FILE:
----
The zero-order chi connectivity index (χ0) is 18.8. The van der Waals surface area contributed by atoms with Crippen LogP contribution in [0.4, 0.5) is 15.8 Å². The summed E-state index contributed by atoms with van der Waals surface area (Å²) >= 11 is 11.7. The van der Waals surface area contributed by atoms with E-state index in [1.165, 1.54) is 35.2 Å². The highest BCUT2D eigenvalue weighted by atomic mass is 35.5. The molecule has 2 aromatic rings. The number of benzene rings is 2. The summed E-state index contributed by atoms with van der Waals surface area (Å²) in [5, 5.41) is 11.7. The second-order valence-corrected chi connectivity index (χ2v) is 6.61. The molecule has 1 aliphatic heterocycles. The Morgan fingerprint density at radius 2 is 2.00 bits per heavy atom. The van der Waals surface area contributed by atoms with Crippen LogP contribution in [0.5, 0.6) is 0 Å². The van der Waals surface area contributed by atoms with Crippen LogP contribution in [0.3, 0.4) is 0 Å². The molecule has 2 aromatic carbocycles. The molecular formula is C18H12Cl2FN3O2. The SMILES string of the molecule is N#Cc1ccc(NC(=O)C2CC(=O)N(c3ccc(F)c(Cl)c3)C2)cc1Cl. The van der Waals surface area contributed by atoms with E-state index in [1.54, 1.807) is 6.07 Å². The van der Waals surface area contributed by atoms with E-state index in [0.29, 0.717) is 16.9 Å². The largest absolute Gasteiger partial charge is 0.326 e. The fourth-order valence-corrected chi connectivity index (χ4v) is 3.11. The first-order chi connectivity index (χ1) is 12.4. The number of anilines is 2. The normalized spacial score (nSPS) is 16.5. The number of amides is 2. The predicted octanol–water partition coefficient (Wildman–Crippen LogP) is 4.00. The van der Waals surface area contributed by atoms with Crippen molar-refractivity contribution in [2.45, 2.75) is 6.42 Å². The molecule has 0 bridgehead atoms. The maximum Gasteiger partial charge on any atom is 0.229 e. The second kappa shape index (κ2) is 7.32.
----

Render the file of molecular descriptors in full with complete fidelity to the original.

The zero-order chi connectivity index (χ0) is 18.8. The van der Waals surface area contributed by atoms with Crippen LogP contribution in [0.4, 0.5) is 15.8 Å². The summed E-state index contributed by atoms with van der Waals surface area (Å²) >= 11 is 11.7. The van der Waals surface area contributed by atoms with E-state index in [1.165, 1.54) is 35.2 Å². The highest BCUT2D eigenvalue weighted by atomic mass is 35.5. The molecule has 2 aromatic rings. The number of benzene rings is 2. The summed E-state index contributed by atoms with van der Waals surface area (Å²) in [5, 5.41) is 11.7. The second-order valence-corrected chi connectivity index (χ2v) is 6.61. The molecule has 1 aliphatic heterocycles. The Morgan fingerprint density at radius 2 is 2.00 bits per heavy atom. The van der Waals surface area contributed by atoms with Crippen LogP contribution in [0.5, 0.6) is 0 Å². The van der Waals surface area contributed by atoms with Crippen LogP contribution in [0.3, 0.4) is 0 Å². The molecule has 2 aromatic carbocycles. The molecular formula is C18H12Cl2FN3O2. The SMILES string of the molecule is N#Cc1ccc(NC(=O)C2CC(=O)N(c3ccc(F)c(Cl)c3)C2)cc1Cl. The van der Waals surface area contributed by atoms with E-state index in [1.54, 1.807) is 6.07 Å². The van der Waals surface area contributed by atoms with E-state index in [0.29, 0.717) is 16.9 Å². The largest absolute Gasteiger partial charge is 0.326 e. The fourth-order valence-corrected chi connectivity index (χ4v) is 3.11. The first-order chi connectivity index (χ1) is 12.4. The number of anilines is 2. The normalized spacial score (nSPS) is 16.5. The number of amides is 2. The predicted octanol–water partition coefficient (Wildman–Crippen LogP) is 4.00. The van der Waals surface area contributed by atoms with Crippen molar-refractivity contribution in [2.45, 2.75) is 6.42 Å². The molecule has 0 bridgehead atoms. The maximum Gasteiger partial charge on any atom is 0.229 e. The second kappa shape index (κ2) is 7.32.